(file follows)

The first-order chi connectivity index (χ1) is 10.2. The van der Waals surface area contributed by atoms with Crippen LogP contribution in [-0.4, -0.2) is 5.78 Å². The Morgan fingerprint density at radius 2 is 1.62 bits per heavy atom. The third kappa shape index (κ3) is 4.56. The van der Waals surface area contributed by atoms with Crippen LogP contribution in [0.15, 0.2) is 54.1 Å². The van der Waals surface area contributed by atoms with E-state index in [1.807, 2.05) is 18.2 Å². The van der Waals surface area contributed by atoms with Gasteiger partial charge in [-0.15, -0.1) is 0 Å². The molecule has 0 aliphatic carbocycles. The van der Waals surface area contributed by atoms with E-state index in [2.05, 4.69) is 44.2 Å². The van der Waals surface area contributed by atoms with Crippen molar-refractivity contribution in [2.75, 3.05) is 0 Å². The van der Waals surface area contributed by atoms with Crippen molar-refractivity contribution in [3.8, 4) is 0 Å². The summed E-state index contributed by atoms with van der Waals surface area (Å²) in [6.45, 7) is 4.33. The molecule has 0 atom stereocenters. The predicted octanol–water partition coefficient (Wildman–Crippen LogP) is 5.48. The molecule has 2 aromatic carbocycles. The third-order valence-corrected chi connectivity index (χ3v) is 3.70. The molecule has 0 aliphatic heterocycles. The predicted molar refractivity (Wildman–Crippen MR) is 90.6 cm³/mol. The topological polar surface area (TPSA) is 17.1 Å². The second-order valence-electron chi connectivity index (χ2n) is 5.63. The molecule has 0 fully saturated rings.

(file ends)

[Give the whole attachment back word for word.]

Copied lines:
The first-order chi connectivity index (χ1) is 10.2. The van der Waals surface area contributed by atoms with Crippen LogP contribution in [-0.4, -0.2) is 5.78 Å². The Morgan fingerprint density at radius 2 is 1.62 bits per heavy atom. The third kappa shape index (κ3) is 4.56. The van der Waals surface area contributed by atoms with Crippen LogP contribution in [0.15, 0.2) is 54.1 Å². The van der Waals surface area contributed by atoms with E-state index in [1.807, 2.05) is 18.2 Å². The van der Waals surface area contributed by atoms with Gasteiger partial charge in [-0.15, -0.1) is 0 Å². The molecule has 0 aliphatic carbocycles. The van der Waals surface area contributed by atoms with E-state index in [2.05, 4.69) is 44.2 Å². The van der Waals surface area contributed by atoms with Crippen molar-refractivity contribution in [2.75, 3.05) is 0 Å². The van der Waals surface area contributed by atoms with Crippen molar-refractivity contribution in [3.8, 4) is 0 Å². The summed E-state index contributed by atoms with van der Waals surface area (Å²) in [6.45, 7) is 4.33. The molecule has 0 atom stereocenters. The predicted octanol–water partition coefficient (Wildman–Crippen LogP) is 5.48. The molecule has 2 aromatic carbocycles. The third-order valence-corrected chi connectivity index (χ3v) is 3.70. The molecule has 0 aliphatic heterocycles. The predicted molar refractivity (Wildman–Crippen MR) is 90.6 cm³/mol. The topological polar surface area (TPSA) is 17.1 Å². The second-order valence-electron chi connectivity index (χ2n) is 5.63. The molecule has 0 fully saturated rings.